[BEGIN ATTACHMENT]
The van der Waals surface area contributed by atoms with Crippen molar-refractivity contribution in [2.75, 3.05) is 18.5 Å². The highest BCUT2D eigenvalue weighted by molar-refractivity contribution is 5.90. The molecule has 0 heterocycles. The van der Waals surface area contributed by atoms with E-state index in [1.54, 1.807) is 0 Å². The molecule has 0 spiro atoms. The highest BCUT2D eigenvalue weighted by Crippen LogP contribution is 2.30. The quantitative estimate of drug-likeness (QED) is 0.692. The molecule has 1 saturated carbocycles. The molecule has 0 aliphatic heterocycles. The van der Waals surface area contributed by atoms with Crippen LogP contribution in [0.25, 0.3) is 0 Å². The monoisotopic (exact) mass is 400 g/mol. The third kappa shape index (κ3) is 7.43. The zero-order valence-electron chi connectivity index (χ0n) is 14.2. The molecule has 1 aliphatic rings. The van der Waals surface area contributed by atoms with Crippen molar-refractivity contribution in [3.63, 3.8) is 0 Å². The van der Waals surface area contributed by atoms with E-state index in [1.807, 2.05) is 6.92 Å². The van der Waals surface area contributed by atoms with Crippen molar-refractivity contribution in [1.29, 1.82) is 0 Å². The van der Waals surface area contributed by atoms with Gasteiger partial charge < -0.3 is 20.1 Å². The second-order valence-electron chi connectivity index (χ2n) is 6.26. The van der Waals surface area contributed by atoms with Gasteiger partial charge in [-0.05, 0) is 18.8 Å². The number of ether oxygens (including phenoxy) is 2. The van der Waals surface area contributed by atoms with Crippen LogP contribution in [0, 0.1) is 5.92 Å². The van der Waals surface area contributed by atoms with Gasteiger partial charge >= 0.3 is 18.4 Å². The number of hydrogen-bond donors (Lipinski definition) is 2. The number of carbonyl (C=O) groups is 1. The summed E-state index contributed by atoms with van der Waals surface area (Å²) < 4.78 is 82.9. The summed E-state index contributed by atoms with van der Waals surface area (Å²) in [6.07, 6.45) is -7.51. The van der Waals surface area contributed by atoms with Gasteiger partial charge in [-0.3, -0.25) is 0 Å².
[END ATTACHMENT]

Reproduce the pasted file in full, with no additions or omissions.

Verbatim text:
The van der Waals surface area contributed by atoms with Crippen molar-refractivity contribution in [2.75, 3.05) is 18.5 Å². The highest BCUT2D eigenvalue weighted by molar-refractivity contribution is 5.90. The molecule has 0 heterocycles. The van der Waals surface area contributed by atoms with E-state index in [1.54, 1.807) is 0 Å². The molecule has 0 spiro atoms. The highest BCUT2D eigenvalue weighted by Crippen LogP contribution is 2.30. The quantitative estimate of drug-likeness (QED) is 0.692. The molecule has 1 saturated carbocycles. The molecule has 0 aliphatic heterocycles. The van der Waals surface area contributed by atoms with Crippen LogP contribution in [0.25, 0.3) is 0 Å². The monoisotopic (exact) mass is 400 g/mol. The third kappa shape index (κ3) is 7.43. The zero-order valence-electron chi connectivity index (χ0n) is 14.2. The molecule has 1 aliphatic rings. The van der Waals surface area contributed by atoms with Crippen molar-refractivity contribution in [3.63, 3.8) is 0 Å². The van der Waals surface area contributed by atoms with E-state index in [1.807, 2.05) is 6.92 Å². The van der Waals surface area contributed by atoms with Crippen molar-refractivity contribution in [1.29, 1.82) is 0 Å². The van der Waals surface area contributed by atoms with Gasteiger partial charge < -0.3 is 20.1 Å². The second-order valence-electron chi connectivity index (χ2n) is 6.26. The van der Waals surface area contributed by atoms with Gasteiger partial charge in [-0.05, 0) is 18.8 Å². The number of ether oxygens (including phenoxy) is 2. The van der Waals surface area contributed by atoms with Crippen LogP contribution in [0, 0.1) is 5.92 Å². The van der Waals surface area contributed by atoms with Gasteiger partial charge >= 0.3 is 18.4 Å². The number of hydrogen-bond donors (Lipinski definition) is 2. The number of carbonyl (C=O) groups is 1. The summed E-state index contributed by atoms with van der Waals surface area (Å²) < 4.78 is 82.9. The summed E-state index contributed by atoms with van der Waals surface area (Å²) in [6.07, 6.45) is -7.51. The van der Waals surface area contributed by atoms with Gasteiger partial charge in [-0.3, -0.25) is 0 Å².